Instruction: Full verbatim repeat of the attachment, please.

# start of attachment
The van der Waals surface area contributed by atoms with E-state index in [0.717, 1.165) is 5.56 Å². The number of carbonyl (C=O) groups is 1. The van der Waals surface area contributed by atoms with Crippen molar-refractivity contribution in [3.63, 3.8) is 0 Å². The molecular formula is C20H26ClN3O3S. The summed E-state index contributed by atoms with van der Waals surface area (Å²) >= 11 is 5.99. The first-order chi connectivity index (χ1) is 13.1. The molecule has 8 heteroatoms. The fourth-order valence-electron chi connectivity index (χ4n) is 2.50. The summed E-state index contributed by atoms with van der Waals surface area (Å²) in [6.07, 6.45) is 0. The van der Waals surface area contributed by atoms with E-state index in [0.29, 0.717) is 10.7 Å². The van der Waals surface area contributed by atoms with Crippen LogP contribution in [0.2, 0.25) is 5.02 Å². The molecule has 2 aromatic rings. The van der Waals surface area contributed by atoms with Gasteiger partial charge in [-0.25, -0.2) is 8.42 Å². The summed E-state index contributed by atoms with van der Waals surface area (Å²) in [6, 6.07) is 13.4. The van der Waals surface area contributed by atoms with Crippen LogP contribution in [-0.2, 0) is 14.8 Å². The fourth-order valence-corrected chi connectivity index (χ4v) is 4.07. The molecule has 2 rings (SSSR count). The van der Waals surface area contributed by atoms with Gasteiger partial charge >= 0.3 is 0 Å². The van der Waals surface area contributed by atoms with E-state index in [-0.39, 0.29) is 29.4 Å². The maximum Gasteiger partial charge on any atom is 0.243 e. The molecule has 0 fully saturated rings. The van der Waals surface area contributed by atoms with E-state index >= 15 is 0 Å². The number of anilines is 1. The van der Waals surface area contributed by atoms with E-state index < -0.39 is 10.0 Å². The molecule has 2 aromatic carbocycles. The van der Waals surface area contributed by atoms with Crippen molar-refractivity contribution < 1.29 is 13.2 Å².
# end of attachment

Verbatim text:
The van der Waals surface area contributed by atoms with E-state index in [0.717, 1.165) is 5.56 Å². The number of carbonyl (C=O) groups is 1. The van der Waals surface area contributed by atoms with Crippen molar-refractivity contribution in [3.63, 3.8) is 0 Å². The molecular formula is C20H26ClN3O3S. The summed E-state index contributed by atoms with van der Waals surface area (Å²) >= 11 is 5.99. The first-order chi connectivity index (χ1) is 13.1. The molecule has 8 heteroatoms. The fourth-order valence-electron chi connectivity index (χ4n) is 2.50. The summed E-state index contributed by atoms with van der Waals surface area (Å²) in [6.07, 6.45) is 0. The van der Waals surface area contributed by atoms with E-state index in [0.29, 0.717) is 10.7 Å². The van der Waals surface area contributed by atoms with Crippen LogP contribution in [0.2, 0.25) is 5.02 Å². The molecule has 2 aromatic rings. The van der Waals surface area contributed by atoms with Gasteiger partial charge in [-0.25, -0.2) is 8.42 Å². The summed E-state index contributed by atoms with van der Waals surface area (Å²) in [6, 6.07) is 13.4. The van der Waals surface area contributed by atoms with Crippen LogP contribution in [-0.2, 0) is 14.8 Å². The fourth-order valence-corrected chi connectivity index (χ4v) is 4.07. The molecule has 2 rings (SSSR count). The van der Waals surface area contributed by atoms with Gasteiger partial charge >= 0.3 is 0 Å². The van der Waals surface area contributed by atoms with E-state index in [-0.39, 0.29) is 29.4 Å². The maximum Gasteiger partial charge on any atom is 0.243 e. The molecule has 0 fully saturated rings. The van der Waals surface area contributed by atoms with E-state index >= 15 is 0 Å². The number of anilines is 1. The van der Waals surface area contributed by atoms with E-state index < -0.39 is 10.0 Å². The molecule has 2 aromatic carbocycles. The van der Waals surface area contributed by atoms with Crippen molar-refractivity contribution < 1.29 is 13.2 Å².